Energy Kitchen (1901 L Street, NW), a fast casual restaurant focusing on “healthy fast food,” closed earlier this week. No word yet on what might replace it.
Tru Orleans, the troubled cajun restaurant on H Street that was recently shut down by the D.C. Government due to unpaid taxes, will not reopen according to co-owner Brad Howard. The restaurant had a history of trouble with its neighbors, which had prompted a major challenge over the renewal of its liquor license. There had also been a significant physical brawl at the restaurant (including several arrests) involving patrons and wait staff after a large party of customers refused to pay their check. You can read more about the restaurant’s history of financial and legal problems from the Washington City Paper and see our take on the food here.
District Cuisine sat down with co-owner Brad Howard in the days after the fight in July. Mr. Howard expressed frustration with the business and told us that major changes were coming to turn the restaurant around. According to Howard, Tru Orleans had just hired a new chef, was changing its menu, was ending sponsored events at the restaurant that had caused problems in the past, and was going to change its name. While these changes seemed promising, ultimately the restaurant’s problems were too great and it is now closed for good as Mr. Howard confirmed to District Cuisine today.
Smashburger, the Denver based better burger chain, will open its first location in D.C. today at 10am and will then be open daily from 10am-10pm. Smashburger already has a location in Fairfax and plans on rapidly expanding in the coming months (they already have five locations lined up).
The burger restaurant has a unique cooking process for its burgers that is one of the ways that it sets itself apart from the competition. The burgers begin as large meatballs that are handcrafted every morning in the restaurant.
When a customer orders a burger, the large meatball is placed on the grill and then smashed down for ten seconds on the grill to make the burger flat and to lock in the juices and flavor of the burger. Overall, the cooking process takes two minutes and thirty seconds, and every burger is cooked to order. In addition to burgers, Smashburger also serves a wide variety of chicken sandwiches. Continue reading
Tomorrow evening Indigo (243 K Street, NE) will open for its first dinner service and will bring authentic Indian cuisine to the corner of K and 3rd Street, NE. The restaurant will be open for dinner service Monday-Friday and will be open from breakfast through dinner on the weekends. They will also offer takeout and delivery service in the region. There will not be a set menu, but instead there will be a rotating menu of Indian dishes that will change every 3-4 days. Diners will enter the restaurant and order food at the main counter and pick up their meal when it is ready at the counter. Initially, Indigo (a name derived from “Indian food on the go”) will also have a limited alcohol menu of beer and wine, but they hope to expand their selections in the coming months and have a freestanding bar in the restaurant. However, authentic Indian street food that highlights the spices and flavors of the region and uses the freshest available ingredients will always be the focus of Indigo.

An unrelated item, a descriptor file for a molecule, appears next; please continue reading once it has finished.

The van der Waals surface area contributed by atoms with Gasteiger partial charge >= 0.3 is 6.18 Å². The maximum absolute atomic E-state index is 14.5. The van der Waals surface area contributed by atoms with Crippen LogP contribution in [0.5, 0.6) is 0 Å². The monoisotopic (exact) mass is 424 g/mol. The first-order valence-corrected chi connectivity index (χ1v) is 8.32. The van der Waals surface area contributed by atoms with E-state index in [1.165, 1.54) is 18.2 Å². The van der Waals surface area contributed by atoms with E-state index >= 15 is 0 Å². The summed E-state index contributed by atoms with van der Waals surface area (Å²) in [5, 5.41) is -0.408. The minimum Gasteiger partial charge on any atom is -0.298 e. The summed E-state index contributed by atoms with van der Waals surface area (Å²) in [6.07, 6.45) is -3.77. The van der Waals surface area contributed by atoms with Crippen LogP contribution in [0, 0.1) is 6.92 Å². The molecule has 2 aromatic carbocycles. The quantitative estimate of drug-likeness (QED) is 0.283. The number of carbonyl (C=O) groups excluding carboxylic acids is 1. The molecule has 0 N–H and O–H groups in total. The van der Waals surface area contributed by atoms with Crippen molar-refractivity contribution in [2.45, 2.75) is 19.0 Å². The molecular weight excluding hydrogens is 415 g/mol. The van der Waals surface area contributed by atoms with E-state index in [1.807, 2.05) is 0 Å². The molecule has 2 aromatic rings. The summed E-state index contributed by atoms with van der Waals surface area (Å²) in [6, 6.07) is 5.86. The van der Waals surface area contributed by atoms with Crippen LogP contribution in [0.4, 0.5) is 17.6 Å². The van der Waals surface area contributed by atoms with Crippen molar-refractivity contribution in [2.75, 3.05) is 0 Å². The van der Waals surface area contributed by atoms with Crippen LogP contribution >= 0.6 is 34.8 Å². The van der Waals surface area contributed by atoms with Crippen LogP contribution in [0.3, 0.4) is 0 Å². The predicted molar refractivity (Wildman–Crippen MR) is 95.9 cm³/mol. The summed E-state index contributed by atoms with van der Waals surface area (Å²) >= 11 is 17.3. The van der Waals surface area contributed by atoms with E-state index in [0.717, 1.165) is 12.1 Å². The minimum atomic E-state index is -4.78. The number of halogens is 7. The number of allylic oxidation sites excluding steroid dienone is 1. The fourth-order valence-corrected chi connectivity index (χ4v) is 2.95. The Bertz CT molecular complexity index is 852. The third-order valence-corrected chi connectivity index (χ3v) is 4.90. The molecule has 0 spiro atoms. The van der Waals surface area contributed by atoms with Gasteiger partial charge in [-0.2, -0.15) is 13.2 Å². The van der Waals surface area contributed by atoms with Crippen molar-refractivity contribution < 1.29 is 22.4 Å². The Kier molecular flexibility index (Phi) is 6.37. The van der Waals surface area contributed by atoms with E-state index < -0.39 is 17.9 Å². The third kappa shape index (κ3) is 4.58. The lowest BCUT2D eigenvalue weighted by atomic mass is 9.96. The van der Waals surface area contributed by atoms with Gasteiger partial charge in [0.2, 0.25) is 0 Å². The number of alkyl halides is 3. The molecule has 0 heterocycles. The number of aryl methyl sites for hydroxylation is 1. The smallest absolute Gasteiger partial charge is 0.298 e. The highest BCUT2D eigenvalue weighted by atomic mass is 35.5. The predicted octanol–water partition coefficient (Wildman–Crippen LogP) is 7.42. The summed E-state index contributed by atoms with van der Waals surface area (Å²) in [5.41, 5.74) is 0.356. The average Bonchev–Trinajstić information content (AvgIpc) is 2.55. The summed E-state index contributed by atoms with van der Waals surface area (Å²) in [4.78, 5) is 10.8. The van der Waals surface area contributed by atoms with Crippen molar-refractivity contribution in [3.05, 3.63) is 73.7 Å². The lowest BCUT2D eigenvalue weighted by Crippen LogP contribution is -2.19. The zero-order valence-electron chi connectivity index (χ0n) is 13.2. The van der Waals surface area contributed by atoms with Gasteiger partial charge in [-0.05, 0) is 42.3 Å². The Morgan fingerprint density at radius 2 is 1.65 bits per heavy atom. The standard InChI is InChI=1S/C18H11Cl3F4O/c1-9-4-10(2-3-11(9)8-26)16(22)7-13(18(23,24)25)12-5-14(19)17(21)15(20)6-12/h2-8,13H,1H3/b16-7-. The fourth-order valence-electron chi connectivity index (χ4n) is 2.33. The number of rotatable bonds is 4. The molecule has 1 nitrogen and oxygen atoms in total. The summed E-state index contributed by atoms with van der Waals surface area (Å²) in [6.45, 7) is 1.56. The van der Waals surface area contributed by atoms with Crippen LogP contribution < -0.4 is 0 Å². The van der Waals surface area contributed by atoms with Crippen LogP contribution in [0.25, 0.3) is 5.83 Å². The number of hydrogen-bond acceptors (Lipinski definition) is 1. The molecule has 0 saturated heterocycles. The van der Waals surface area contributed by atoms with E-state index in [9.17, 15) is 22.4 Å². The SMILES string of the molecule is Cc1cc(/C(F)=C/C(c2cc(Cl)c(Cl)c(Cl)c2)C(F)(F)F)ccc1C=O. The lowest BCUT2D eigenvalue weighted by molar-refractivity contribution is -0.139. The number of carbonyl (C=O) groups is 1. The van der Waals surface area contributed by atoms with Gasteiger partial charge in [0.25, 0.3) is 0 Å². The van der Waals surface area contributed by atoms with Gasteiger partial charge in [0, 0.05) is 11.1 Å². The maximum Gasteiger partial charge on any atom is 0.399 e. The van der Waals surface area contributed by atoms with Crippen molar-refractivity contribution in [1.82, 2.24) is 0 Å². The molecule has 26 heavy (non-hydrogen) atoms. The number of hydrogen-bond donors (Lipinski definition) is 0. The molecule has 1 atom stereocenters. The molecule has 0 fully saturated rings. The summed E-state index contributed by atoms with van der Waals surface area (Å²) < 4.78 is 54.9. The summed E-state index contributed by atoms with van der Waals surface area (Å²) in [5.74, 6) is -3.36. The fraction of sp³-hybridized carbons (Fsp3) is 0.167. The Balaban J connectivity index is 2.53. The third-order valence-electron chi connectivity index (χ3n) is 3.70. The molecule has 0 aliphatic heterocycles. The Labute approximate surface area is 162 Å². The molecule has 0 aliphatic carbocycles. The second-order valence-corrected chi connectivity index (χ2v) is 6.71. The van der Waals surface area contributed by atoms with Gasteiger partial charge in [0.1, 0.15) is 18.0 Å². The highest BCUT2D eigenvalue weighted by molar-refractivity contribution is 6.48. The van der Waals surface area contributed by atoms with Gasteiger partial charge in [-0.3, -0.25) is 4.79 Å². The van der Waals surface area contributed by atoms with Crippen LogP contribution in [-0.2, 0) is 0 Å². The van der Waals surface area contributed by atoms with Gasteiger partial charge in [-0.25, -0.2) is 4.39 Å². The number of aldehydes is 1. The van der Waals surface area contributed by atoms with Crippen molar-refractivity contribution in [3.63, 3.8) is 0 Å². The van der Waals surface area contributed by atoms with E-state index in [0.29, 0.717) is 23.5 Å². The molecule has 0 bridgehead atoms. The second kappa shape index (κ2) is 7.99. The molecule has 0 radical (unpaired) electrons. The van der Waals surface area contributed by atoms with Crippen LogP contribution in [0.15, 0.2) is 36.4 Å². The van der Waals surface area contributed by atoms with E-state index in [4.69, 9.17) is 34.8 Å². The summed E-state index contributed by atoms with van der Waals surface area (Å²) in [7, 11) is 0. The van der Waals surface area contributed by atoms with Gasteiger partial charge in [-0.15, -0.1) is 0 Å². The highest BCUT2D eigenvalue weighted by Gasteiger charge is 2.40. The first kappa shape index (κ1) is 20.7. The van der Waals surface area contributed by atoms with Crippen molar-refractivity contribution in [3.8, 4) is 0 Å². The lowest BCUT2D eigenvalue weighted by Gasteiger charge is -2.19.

Indigo is the culmination of many years of work in the restaurant industry for husband and wife owners Dinesh and Nidhi Tandon. The Tandons owned a restaurant in India for several years prior to moving to the United States in 2003. While they took a few years off from the culinary industry when they first moved to this country, they began operating a food truck in 2010 that served Indian dishes right outside of Union Station. As Dinesh explained, they had a very strong response to their food and soon they had a large enough fan base that they expanded their operation to a stall at Eastern Market that has been operating for the past two years. They also began to do a strong catering business and last year began operating a stand once a week at Georgetown University’s market. During this time of expansion, they rented an industrial kitchen in Virginia and were having to work incredibly long hours (many times waking up at 3am) to go from market to market picking up ingredients, bringing them back to their rented kitchen, cooking the dishes, and then transporting them to Eastern Market (or the Georgetown University market) to sell. Throughout this time, they dreamed of finding a place where they could establish a brick and mortar restaurant.
Their search for the ideal location took a while. Dinesh looked at several places on H Street and entered serious negotiations, but none of them worked out. He kept searching everyday for potential places. The Tandons have a house near Trinidad in NE, and Dinesh would frequently pass by the Franklin Carryout located at 3rd and K Street, NE. While the market was fairly rundown, Dinesh believed that it would be a great location to establish a restaurant. One day the owner of Franklin Carryout put the place on the market; Dinesh responded within hours of the listing. Continue reading